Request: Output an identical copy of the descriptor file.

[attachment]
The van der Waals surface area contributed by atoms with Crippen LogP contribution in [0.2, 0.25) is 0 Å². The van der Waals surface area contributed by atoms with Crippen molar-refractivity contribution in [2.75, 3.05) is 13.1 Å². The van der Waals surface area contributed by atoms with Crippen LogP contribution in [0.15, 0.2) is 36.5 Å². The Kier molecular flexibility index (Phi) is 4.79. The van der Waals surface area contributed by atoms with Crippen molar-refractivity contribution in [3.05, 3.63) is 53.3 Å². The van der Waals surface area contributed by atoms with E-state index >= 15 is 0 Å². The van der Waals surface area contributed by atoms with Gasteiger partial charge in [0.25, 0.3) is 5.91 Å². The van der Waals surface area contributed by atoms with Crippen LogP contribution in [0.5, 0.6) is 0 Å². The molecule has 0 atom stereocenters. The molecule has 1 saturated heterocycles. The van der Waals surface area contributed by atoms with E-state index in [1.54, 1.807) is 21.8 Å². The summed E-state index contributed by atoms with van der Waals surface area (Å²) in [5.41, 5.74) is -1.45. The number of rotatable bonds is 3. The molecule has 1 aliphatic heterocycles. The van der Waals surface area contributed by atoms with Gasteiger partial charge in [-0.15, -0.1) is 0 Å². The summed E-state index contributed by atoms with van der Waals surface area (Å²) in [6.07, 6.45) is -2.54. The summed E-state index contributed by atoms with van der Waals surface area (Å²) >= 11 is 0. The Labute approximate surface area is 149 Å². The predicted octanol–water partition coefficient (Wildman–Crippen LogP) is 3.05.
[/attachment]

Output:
The van der Waals surface area contributed by atoms with Crippen LogP contribution in [0.2, 0.25) is 0 Å². The van der Waals surface area contributed by atoms with Crippen molar-refractivity contribution in [2.75, 3.05) is 13.1 Å². The van der Waals surface area contributed by atoms with Crippen LogP contribution in [0.15, 0.2) is 36.5 Å². The Kier molecular flexibility index (Phi) is 4.79. The van der Waals surface area contributed by atoms with Crippen molar-refractivity contribution in [3.05, 3.63) is 53.3 Å². The van der Waals surface area contributed by atoms with E-state index >= 15 is 0 Å². The van der Waals surface area contributed by atoms with Gasteiger partial charge in [0.25, 0.3) is 5.91 Å². The van der Waals surface area contributed by atoms with Crippen LogP contribution in [0.5, 0.6) is 0 Å². The molecule has 0 atom stereocenters. The molecule has 1 saturated heterocycles. The van der Waals surface area contributed by atoms with E-state index in [1.54, 1.807) is 21.8 Å². The summed E-state index contributed by atoms with van der Waals surface area (Å²) in [5.41, 5.74) is -1.45. The number of rotatable bonds is 3. The molecule has 1 aliphatic heterocycles. The van der Waals surface area contributed by atoms with Gasteiger partial charge in [-0.15, -0.1) is 0 Å². The summed E-state index contributed by atoms with van der Waals surface area (Å²) in [6.07, 6.45) is -2.54. The summed E-state index contributed by atoms with van der Waals surface area (Å²) >= 11 is 0. The Labute approximate surface area is 149 Å². The predicted octanol–water partition coefficient (Wildman–Crippen LogP) is 3.05.